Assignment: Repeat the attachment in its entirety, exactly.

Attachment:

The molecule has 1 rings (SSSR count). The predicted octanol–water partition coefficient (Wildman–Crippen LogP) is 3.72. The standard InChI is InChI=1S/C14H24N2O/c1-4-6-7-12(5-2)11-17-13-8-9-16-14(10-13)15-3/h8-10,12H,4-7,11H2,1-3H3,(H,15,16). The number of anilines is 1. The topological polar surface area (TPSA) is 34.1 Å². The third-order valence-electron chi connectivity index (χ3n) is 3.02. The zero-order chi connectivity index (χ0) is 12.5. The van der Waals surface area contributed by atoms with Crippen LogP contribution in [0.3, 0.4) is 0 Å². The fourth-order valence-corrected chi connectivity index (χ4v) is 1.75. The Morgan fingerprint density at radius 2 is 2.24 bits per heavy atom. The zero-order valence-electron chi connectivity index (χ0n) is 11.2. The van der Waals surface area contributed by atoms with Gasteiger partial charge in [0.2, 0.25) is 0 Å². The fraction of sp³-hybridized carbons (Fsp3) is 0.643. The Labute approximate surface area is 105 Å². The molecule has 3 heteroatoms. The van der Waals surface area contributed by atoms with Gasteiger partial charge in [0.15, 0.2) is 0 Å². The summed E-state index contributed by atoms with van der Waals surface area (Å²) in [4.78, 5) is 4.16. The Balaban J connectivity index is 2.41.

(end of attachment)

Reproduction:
The molecule has 1 rings (SSSR count). The predicted octanol–water partition coefficient (Wildman–Crippen LogP) is 3.72. The standard InChI is InChI=1S/C14H24N2O/c1-4-6-7-12(5-2)11-17-13-8-9-16-14(10-13)15-3/h8-10,12H,4-7,11H2,1-3H3,(H,15,16). The number of anilines is 1. The topological polar surface area (TPSA) is 34.1 Å². The third-order valence-electron chi connectivity index (χ3n) is 3.02. The zero-order chi connectivity index (χ0) is 12.5. The van der Waals surface area contributed by atoms with Crippen LogP contribution in [0.3, 0.4) is 0 Å². The fourth-order valence-corrected chi connectivity index (χ4v) is 1.75. The Morgan fingerprint density at radius 2 is 2.24 bits per heavy atom. The zero-order valence-electron chi connectivity index (χ0n) is 11.2. The van der Waals surface area contributed by atoms with Gasteiger partial charge in [0.2, 0.25) is 0 Å². The fraction of sp³-hybridized carbons (Fsp3) is 0.643. The Labute approximate surface area is 105 Å². The molecule has 3 heteroatoms. The van der Waals surface area contributed by atoms with Gasteiger partial charge in [0.15, 0.2) is 0 Å². The summed E-state index contributed by atoms with van der Waals surface area (Å²) in [4.78, 5) is 4.16. The Balaban J connectivity index is 2.41.